Hyperbole, but worth thinking about, and certainly worth continuing to plan. I do think the article is right to point out that rising sea levels are really just the tip of the iceberg (climate change puns!) in terms of challenges climate change will bring, but it's usually the one that dominates discourse.

I'm not sure how its hyperbole? Its a look at the worst case scenarios, its doing what the scientists as the other article says, are almost to afraid to speak of. The majority of people dont have a clue how bad its going to get, its not a pressing issue at all to them when it should be. They elected someone whom is going to do a lot of damage that cannot be undone, not with a great amount of effort, maybe not at all.

I dont believe in this paralysis thing, not when it involves large populations, they havent been paralysed by lead, cfc's, and a million other possible problems we've encountered. If there are no possible actions only an extreme minority would even be paralysed. And its not like in this case there are no possible actions.

If you dont tell them the probable, real worst dangers then maybe they can blame you? "You should have told me the worst that could happen, I would have done something sooner if I'd have known". They might say.

If they'd have sugar coated the possible effects of no ozone layer, would people have been so urgent to do something about it. Imagine if we hadnt even studied the ozone layer at all, like we were aware of it, but didn't bother to keep track of it, why would we need to. Imagine the disaster we could have sleep walked into. Would we have been oblivious then paralysed until it was to late?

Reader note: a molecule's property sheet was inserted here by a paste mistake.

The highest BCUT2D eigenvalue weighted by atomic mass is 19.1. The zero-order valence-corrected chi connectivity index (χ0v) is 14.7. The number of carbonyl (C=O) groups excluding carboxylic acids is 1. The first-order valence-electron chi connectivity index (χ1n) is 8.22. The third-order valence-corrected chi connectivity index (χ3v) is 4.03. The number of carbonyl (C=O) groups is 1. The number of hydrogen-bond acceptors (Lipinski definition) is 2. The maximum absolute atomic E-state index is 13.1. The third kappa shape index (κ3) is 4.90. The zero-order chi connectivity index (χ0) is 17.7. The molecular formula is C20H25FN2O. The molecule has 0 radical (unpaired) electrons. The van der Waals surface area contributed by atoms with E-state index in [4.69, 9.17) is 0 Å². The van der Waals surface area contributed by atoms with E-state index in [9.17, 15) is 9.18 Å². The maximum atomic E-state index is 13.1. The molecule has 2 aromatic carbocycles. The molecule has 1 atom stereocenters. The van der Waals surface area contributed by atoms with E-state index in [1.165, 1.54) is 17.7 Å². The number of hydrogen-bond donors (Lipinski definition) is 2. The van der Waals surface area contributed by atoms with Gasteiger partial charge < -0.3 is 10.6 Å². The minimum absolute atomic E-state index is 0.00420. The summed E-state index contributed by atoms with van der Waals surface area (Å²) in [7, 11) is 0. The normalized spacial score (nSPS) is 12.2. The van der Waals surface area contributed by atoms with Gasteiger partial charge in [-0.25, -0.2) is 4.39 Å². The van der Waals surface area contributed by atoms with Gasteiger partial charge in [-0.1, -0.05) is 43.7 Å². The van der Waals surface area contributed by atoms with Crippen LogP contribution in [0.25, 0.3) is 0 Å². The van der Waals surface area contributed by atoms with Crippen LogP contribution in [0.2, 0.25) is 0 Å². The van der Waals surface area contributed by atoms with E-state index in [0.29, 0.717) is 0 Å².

I mean thats what the US government seems to be proposing or attempting to do with global warming, making sure its as hard as possible to study. Like who knows what could happen how things could change, if we know and have as much detailed and up to date information as possible, then we can make the best choices. That kind of ignorance has to be challenged, the danger has to be emphasised to anyone with half a brain, to stop these small minority of fuckers from screwing it up for everyone.

And even if it was hopeless and we couldn't do anything would people really be standing around paralysed. No, they'd be digging holes and tunnels, or building ships and things, anything for that minuscule hope of survival. I feel like we are sleep walking into these worst case scenarios, like it'll be fine we'll figure it out just in time, there is no time, the time we lose is time we cannot get back, and it makes the effort all the harder and more impossible.
 
Jul 11, 2015
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I'm not sure how its hyperbole? Its a look at the worst case scenarios, its doing what the scientists as the other article says, are almost to afraid to speak of.

It's not what people afraid to speak about, it's more about what it could be.The article talks about the worst case but other scientists have come out against this piece saying it's not going to be like this, while some have said it could. You just need to look at the Atlantic article above to see that.